How my depression and college plans collided, crashed and burned
I medically withdrew from college my freshman year.
Some of it was possibly due to physical stress (my undiagnosed POTS), but the primary reason was due to my depression and anxiety.
This is the full, gritty, unabridged version of my experience that I have never really gotten into. But because it’s Mental Health Month and graduation season and because it’s been four years since I left and because I imagine there are so many others out there just like me who feel as alone as I have felt–I want to put this out there.
At the beginning of my senior year of high school, I was completely disinterested with the idea of college. I’d say flighty things like, “I don’t even want to go to college, I just want to move to New York City and BE there.” At the same time, my depression was beginning to slip slowly but surely. I had a major meds change over winter break which led to a massive depressive episode.
I missed about a month of school because of my depression—my social life was the only thing that suffered more than my academics.
College still didn’t seem appealing, but I knew I had to go. It’s what 18-year-olds did. It’s what I was going to do, come hell or high water.
After a month of agonizing, I chose my college by flipping a coin in a shopping mall parking lot. It was either VCU or “making an informed decision.” Sure, the informed decision could have ended up being VCU, but I thought it might’ve been Marymount—close to home with a $15,000 scholarship. I had gotten into a bunch of schools in New York City as well, but I knew that wasn’t going to happen, not after the events of January. And February. And March.
After all sorts of threats from my school administrators (“you need to get your act together!” and “you might not graduate!”) I graduated with a 3.7 GPA for the year and with a special letter in my diploma packet marking me an AP Scholar with Distinction. I had a smug smile when I shook my guidance counselor’s and assistant principal’s hands at graduation—it was never my intelligence or competence that should be called into question, it was always the depression.
I left for VCU on August 20, 2011. I was placed in disability student housing which got me my own room in an apartment style suite with one other girl who was nice but we didn’t really click.
I got a job my first week on campus as webmaster of the college newspaper. It was practically my dream job, it was the same sort of stuff I did in high school. I wandered around campus and tried to find things to do but was overwhelmed by my social anxiety. I tried. I tried so, so hard. But I wasn’t interested in partying and my dorm didn’t lend itself to open door policies where you could wander in a room and make friends. I was asleep, in bed every night by 11.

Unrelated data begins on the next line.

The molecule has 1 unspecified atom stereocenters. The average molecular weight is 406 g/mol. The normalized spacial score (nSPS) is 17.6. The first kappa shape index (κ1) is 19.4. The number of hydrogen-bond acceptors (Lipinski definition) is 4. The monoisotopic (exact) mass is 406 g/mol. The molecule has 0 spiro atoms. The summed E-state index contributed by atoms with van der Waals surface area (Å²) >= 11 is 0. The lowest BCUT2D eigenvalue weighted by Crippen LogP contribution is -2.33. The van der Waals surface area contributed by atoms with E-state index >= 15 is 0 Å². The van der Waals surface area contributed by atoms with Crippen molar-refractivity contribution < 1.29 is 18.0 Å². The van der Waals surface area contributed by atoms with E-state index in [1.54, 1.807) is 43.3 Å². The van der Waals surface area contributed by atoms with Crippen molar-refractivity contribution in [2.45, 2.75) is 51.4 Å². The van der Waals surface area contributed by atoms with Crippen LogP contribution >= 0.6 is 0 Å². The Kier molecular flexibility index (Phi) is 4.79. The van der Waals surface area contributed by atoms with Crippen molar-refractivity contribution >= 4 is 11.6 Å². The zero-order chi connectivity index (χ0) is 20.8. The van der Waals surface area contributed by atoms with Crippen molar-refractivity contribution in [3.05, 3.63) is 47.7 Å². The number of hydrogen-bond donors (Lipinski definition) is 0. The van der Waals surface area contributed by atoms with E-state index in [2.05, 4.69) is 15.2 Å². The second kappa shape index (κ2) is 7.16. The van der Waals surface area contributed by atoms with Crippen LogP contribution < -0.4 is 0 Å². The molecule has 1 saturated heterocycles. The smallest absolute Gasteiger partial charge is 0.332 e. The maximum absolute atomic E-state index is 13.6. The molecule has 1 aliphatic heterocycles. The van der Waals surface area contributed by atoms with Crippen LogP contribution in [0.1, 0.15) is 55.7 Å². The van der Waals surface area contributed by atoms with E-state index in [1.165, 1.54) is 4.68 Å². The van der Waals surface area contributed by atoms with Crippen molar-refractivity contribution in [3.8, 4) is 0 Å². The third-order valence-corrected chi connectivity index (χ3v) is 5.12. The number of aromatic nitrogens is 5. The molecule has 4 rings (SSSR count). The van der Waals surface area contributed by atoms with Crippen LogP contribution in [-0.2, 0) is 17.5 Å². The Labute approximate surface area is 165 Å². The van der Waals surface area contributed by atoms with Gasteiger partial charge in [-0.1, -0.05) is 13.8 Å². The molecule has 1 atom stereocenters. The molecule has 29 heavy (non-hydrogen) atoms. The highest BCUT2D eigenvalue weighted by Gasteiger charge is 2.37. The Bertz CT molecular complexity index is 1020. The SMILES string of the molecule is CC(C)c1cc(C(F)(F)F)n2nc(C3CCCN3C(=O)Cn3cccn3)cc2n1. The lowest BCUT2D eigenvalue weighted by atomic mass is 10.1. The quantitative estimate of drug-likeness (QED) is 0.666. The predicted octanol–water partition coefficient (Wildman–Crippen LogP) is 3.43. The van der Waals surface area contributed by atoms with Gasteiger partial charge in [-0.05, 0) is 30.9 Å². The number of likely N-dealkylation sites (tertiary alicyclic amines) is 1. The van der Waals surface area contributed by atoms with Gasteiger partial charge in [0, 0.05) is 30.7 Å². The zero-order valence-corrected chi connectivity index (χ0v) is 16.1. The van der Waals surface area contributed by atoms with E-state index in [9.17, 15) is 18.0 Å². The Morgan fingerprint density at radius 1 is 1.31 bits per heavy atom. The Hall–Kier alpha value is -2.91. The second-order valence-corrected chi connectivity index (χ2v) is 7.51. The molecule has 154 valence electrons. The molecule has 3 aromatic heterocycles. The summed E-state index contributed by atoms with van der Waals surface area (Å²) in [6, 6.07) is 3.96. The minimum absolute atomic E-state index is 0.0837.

I was close to a perfect student. I never skipped class. I did homework on weekends. I even joined study groups with random classmates around midterms.
But it was impossible to make friends.
I finally ran into two people I knew from high school—I was close with each of them at different times and they quickly became my favorite people in the world. We got meals together frequently and when I was with them, I felt like maybe I was getting a hang of this college thing after all.
My heart ached in ways I didn’t think possible when I talked to friends at other schools. They went on about how much they were loving college life and about all of the friends they were making. They’d ask me about the people I was meeting, they all expected me to have dozens of new friends and new experiences because I was pretty social at home. I didn’t know what to tell them.
I felt ashamed and embarrassed—I wasn’t good at the college thing, I needed to try harder, do better. I kept putting more on myself. But at the end of every class I was exhausted and wanted to pull into myself like a hermit.
I went to group therapy provided by the college counseling center. I kept in touch with people. I had a couple of friends. But it was never enough. I was never enough.
I went home as often as my parents were willing to pick me up. I’d blame it on things like, “I miss my dogs!” or “I need to do laundry” but that was never it. I just didn’t want to be alone, in my dorm, on a Saturday night at college.
At home, I still cried myself to sleep. It didn’t matter where I was, I couldn’t escape my depression and the feeling that I was failing at college, failing at being 19, failing at young adulthood.
Things didn’t go so smoothly when I went back for spring semester. I started skipping classes. I started getting headaches that altered my ability to walk, see and keep my balance. I started procrastinating and blowing off assignments.
I started to say things like “do you ever wish you could screw up in a really permanent and irreversible way?” often. It might’ve seemed out of the blue to the people I said them to, but it was on my mind constantly.